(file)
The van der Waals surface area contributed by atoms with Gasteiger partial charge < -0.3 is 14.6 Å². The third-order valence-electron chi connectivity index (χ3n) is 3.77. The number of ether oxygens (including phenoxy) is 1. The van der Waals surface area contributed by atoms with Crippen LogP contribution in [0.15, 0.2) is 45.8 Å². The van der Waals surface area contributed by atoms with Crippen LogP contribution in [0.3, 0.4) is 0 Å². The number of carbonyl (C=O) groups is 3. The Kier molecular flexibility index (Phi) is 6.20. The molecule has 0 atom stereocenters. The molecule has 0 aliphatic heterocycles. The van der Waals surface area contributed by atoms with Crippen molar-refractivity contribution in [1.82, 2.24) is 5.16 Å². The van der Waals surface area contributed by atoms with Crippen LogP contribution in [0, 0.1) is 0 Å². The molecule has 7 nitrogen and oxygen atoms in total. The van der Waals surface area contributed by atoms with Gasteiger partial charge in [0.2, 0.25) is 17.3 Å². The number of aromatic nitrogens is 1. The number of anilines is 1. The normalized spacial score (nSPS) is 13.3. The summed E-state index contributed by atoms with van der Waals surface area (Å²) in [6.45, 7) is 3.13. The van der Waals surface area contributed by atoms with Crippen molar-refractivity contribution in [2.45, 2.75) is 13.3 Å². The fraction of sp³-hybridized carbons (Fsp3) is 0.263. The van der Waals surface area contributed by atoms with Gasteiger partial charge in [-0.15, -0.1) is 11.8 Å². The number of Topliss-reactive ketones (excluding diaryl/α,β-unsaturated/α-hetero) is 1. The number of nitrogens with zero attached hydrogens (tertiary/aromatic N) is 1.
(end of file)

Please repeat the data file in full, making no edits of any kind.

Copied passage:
The van der Waals surface area contributed by atoms with Gasteiger partial charge < -0.3 is 14.6 Å². The third-order valence-electron chi connectivity index (χ3n) is 3.77. The number of ether oxygens (including phenoxy) is 1. The van der Waals surface area contributed by atoms with Crippen LogP contribution in [0.15, 0.2) is 45.8 Å². The van der Waals surface area contributed by atoms with Crippen LogP contribution in [0.3, 0.4) is 0 Å². The number of carbonyl (C=O) groups is 3. The Kier molecular flexibility index (Phi) is 6.20. The molecule has 0 atom stereocenters. The molecule has 0 aliphatic heterocycles. The van der Waals surface area contributed by atoms with Crippen molar-refractivity contribution in [1.82, 2.24) is 5.16 Å². The van der Waals surface area contributed by atoms with Crippen LogP contribution in [0, 0.1) is 0 Å². The molecule has 7 nitrogen and oxygen atoms in total. The van der Waals surface area contributed by atoms with Gasteiger partial charge in [0.2, 0.25) is 17.3 Å². The number of aromatic nitrogens is 1. The number of anilines is 1. The normalized spacial score (nSPS) is 13.3. The summed E-state index contributed by atoms with van der Waals surface area (Å²) in [6.45, 7) is 3.13. The van der Waals surface area contributed by atoms with Crippen molar-refractivity contribution in [2.45, 2.75) is 13.3 Å². The fraction of sp³-hybridized carbons (Fsp3) is 0.263. The van der Waals surface area contributed by atoms with Gasteiger partial charge in [-0.15, -0.1) is 11.8 Å². The number of Topliss-reactive ketones (excluding diaryl/α,β-unsaturated/α-hetero) is 1. The number of nitrogens with zero attached hydrogens (tertiary/aromatic N) is 1.